Billions Lack Clean Drinking Water, Sanitation; Funding Gaps Hamper WASH Progress, U.N. Says

News outlets report on the findings of a U.N. report, released on World Toilet Day, showing nearly two billion people use water contaminated by feces and funding gaps are hampering the progress toward access to clean water and sanitation.

Bloomberg News: 10 Million Child Deaths Attributed to a Lack of Toilets
“In a world in which 14 percent of the population in the 21st century still defecate outdoors, children remain among the most vulnerable to a lack of toilets, contamination from human waste, and dirty water…” (Hackley, 11/19).

The Guardian: Water target least on-track among all development goals, U.N. says
“Halving the proportion of people without access to safe drinking water and basic sanitation is ‘the least on-track target’ of the Millennium Development Goals (MDGs), as 2.5 billion people still lack basic sanitation facilities. A lack of investment in water, hygiene, and sanitation as well as government failure to plan country-wide programs has hindered progress, according to the U.N. Water Global Analysis and Assessment of Sanitation and Drinking Water report…” (Anderson, 11/19).

Thomson Reuters Foundation: Almost two billion people use water contaminated by feces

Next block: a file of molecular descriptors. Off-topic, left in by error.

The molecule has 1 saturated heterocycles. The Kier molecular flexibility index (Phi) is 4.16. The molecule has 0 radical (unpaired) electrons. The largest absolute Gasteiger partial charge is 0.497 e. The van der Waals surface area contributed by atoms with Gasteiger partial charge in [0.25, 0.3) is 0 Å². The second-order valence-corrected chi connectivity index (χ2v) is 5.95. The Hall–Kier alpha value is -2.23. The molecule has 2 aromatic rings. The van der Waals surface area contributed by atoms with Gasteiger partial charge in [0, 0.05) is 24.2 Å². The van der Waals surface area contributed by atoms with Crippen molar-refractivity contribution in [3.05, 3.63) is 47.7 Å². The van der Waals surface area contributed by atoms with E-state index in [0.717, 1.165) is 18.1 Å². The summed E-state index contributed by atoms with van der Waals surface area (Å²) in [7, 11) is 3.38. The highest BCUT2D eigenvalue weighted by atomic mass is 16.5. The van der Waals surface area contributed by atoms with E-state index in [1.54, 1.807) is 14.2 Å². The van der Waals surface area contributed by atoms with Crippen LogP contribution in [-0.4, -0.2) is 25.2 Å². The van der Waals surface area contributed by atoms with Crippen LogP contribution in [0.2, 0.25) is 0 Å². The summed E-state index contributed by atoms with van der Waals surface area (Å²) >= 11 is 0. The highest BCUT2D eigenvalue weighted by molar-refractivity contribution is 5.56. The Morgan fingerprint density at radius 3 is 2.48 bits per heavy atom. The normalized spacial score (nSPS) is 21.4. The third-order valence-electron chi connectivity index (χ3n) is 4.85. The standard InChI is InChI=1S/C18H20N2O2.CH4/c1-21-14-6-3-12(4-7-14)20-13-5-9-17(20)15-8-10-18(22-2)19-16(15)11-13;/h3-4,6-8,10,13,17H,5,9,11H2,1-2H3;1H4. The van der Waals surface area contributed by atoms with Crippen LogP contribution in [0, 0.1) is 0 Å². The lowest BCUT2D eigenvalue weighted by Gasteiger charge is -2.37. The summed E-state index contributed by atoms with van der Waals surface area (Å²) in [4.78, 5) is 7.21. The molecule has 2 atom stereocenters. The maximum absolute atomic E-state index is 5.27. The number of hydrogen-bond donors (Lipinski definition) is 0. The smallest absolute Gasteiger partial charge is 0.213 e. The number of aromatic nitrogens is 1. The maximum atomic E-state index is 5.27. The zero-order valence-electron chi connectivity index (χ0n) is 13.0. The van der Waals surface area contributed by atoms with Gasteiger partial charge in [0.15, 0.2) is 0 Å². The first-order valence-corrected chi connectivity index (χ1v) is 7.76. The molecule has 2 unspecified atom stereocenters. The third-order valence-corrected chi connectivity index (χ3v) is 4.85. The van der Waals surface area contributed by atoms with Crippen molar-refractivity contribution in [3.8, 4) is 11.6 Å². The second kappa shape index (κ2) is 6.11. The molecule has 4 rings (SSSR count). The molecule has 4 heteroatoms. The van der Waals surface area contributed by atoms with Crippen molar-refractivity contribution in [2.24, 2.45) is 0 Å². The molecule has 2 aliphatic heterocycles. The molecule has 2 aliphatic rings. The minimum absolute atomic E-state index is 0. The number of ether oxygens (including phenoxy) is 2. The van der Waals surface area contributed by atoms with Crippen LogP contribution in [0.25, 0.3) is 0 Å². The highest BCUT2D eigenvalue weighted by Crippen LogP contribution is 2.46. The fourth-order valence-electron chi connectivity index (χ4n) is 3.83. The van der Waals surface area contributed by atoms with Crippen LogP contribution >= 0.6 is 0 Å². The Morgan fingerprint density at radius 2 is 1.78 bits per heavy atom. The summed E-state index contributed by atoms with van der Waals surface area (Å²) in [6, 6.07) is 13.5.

“…According to WHO, inadequate water supply and sanitation results in annual economic losses of $260 billion. Even though aid money for the sector is at an all time high, 1.8 billion people are exposed to contaminated water, said a report published on World Toilet Day by WHO and U.N. Water. Most of the funds go towards investments in water and only a quarter to sanitation, while rural areas are often neglected…” (Mis, 11/19).

VOA News: Billions of People Still Lack Good Sanitation and Water
“…The United Nations reports 82 percent of the 1.1 billion people practicing open defecation live in just 10 countries in Asia and Africa, with India accounting for more than half that number…” (Schlein, 11/19).

WHO: U.N. reveals major gaps in water and sanitation — especially in rural areas
“…Investments in water and sanitation yield substantial benefits for human health and development. According to WHO estimates, for every dollar invested in water and sanitation, there is a US$ 4.3 return in the form of reduced health care costs for individuals and society. Millions of children can be saved from premature death and illness related to malnutrition and water-borne diseases. Adults can live longer and healthier lives…” (11/19).

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